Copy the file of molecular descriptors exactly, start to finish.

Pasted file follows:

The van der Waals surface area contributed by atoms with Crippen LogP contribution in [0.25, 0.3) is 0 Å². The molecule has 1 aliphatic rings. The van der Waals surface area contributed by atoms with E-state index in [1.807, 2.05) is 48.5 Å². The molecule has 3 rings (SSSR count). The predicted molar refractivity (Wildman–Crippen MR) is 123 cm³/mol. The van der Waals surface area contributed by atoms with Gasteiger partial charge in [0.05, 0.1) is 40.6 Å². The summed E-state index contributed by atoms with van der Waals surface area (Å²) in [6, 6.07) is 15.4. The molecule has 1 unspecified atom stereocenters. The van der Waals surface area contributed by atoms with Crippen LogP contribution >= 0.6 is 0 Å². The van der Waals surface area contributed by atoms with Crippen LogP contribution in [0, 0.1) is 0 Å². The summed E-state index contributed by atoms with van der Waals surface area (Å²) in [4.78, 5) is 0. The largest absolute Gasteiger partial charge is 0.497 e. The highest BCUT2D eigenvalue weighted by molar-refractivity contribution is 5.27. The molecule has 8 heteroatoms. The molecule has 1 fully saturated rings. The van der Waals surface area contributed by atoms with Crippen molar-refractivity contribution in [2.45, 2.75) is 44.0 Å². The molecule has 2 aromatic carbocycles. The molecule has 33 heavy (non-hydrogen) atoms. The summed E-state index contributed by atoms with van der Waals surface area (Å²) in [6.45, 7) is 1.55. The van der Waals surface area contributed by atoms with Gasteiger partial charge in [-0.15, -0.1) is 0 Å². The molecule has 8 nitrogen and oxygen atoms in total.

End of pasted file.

The van der Waals surface area contributed by atoms with Crippen LogP contribution in [0.25, 0.3) is 0 Å². The molecule has 1 aliphatic rings. The van der Waals surface area contributed by atoms with E-state index in [1.807, 2.05) is 48.5 Å². The molecule has 3 rings (SSSR count). The predicted molar refractivity (Wildman–Crippen MR) is 123 cm³/mol. The van der Waals surface area contributed by atoms with Gasteiger partial charge in [0.05, 0.1) is 40.6 Å². The summed E-state index contributed by atoms with van der Waals surface area (Å²) in [6, 6.07) is 15.4. The molecule has 1 unspecified atom stereocenters. The van der Waals surface area contributed by atoms with Crippen LogP contribution >= 0.6 is 0 Å². The van der Waals surface area contributed by atoms with Crippen LogP contribution in [0, 0.1) is 0 Å². The summed E-state index contributed by atoms with van der Waals surface area (Å²) in [4.78, 5) is 0. The largest absolute Gasteiger partial charge is 0.497 e. The highest BCUT2D eigenvalue weighted by molar-refractivity contribution is 5.27. The molecule has 8 heteroatoms. The molecule has 1 fully saturated rings. The van der Waals surface area contributed by atoms with Crippen molar-refractivity contribution in [2.45, 2.75) is 44.0 Å². The molecule has 2 aromatic carbocycles. The molecule has 33 heavy (non-hydrogen) atoms. The summed E-state index contributed by atoms with van der Waals surface area (Å²) in [6.45, 7) is 1.55. The van der Waals surface area contributed by atoms with Gasteiger partial charge in [-0.15, -0.1) is 0 Å². The molecule has 8 nitrogen and oxygen atoms in total.